Planning and preparation are key when it comes to surviving any audit busy season.
Complex regulations, difficult clients, tight budgets and deadlines, time-consuming preparations and the prospect of long working hours. These are just a few of the matters that can loom large as accountancy and audit firms head into what will, for many, be their busiest time of the year. For auditors, there will be practical, technical and ethical challenges and more personal stresses and strains ahead. Preparation and planning will be key.
Among the following advice, information and other resources, there should be something useful for all auditors, from the most junior to the most senior team members.
Focus on the personal
Stress-related symptoms can be difficult to identify and manage, but if they are not addressed our mental health can suffer. The Audit and Assurance Faculty and the occupational charity caba offer resources that can support auditors to take actions to help themselves and others in the team.
Explore caba resources for addressing stress and pressure in the workplace.
Audit & Beyond offers pointers on managing stress during the busy season, with tips that can help an audit team, and small changes that each individual can take to boost their wellbeing.
A recorded webinar on maintaining wellbeing during the busy season offers advice and pointers to other resources.
Focus on the practical
The demands of being in a leadership position, managing resources and communicating with team members, clients and other stakeholders can all be more intense around the busy season. Articles and webinars from the faculty and other parts of ICAEW may assist with some of the practicalities.
Being in a leadership position, managing resources and communicating with team members, clients and other stakeholders can all be more intense around the busy season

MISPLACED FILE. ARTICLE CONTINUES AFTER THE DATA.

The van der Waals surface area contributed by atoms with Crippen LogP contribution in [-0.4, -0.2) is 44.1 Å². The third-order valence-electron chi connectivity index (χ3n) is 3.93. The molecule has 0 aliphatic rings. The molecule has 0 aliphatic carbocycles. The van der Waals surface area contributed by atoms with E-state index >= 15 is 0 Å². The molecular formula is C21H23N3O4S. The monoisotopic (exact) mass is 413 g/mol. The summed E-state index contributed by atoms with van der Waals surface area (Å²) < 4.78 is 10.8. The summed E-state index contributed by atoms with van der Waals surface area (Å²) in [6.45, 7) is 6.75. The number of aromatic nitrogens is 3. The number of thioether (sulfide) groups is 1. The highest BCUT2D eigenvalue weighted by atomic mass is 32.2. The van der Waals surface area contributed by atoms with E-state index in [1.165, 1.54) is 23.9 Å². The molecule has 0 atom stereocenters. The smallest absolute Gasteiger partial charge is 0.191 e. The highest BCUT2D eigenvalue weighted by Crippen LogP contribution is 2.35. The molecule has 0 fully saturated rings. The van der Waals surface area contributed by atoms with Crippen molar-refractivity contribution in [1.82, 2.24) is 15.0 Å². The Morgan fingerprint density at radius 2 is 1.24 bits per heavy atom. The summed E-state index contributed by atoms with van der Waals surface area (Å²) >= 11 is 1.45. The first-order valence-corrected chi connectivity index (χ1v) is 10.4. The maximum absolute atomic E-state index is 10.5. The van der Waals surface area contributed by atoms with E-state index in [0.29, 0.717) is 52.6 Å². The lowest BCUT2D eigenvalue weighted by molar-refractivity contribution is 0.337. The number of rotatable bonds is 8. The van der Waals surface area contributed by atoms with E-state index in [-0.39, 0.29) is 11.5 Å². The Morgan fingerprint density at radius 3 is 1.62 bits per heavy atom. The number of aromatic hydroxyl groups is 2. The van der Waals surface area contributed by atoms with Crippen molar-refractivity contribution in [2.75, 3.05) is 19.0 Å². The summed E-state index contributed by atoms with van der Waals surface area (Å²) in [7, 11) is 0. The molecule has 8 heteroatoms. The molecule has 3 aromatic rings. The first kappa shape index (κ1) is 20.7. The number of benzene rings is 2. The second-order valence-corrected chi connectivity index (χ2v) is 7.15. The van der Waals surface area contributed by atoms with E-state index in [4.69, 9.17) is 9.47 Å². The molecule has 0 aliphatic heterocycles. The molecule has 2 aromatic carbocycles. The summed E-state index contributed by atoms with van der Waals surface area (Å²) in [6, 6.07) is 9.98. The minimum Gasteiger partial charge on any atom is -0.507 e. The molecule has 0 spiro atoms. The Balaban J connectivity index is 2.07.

The International Standards on Quality Management (ISQM 1 and ISQM 2) have given audit firms an opportunity to strengthen their focus on risks around practical matters such as client acceptance and continuance, engagement performance, governance and leadership, information and communication, and the management of resources and use of service providers.
Quality management in audit firms is a hub offering guidance and practical resources. The Audit & Beyond article ISQM 1: maximising the benefits shares insights into the practical challenges of implementation and offers practical solutions. This is also the theme of a live faculty event ISQM 1 – maintaining momentum from 9-12 AM GMT on 21 November at Chartered Accountants’ Hall.
The Audit & Beyond article What makes a good audit manager highlights elements that are key to balancing the technical and non-technical demands of this role, with pointers to related resources, including an on-demand webinar.
How to improve audits with project management offers tips on getting the most from various approaches, frameworks, and tools – and highlights why this is so important. Audit project management software considers tech-enabled tools and services for automating aspects of audit project management.
Ethical issues can be more challenging and complex for auditors than for other accountants because, in addition to being mindful of the ICAEW Code of Ethics, auditors must understand and apply standards such as the Financial Reporting Council (FRC) Ethical Standard for Auditors (see Focus on Standards, below).
Ethical issues can be more challenging and complex for auditors than for other accountants
In some scenarios it may be helpful to consider ethics-related issues with the assistance of ICAEW’s Framework for resolving ethical problems; ICAEW members can also access a helpsheet with a decision tree.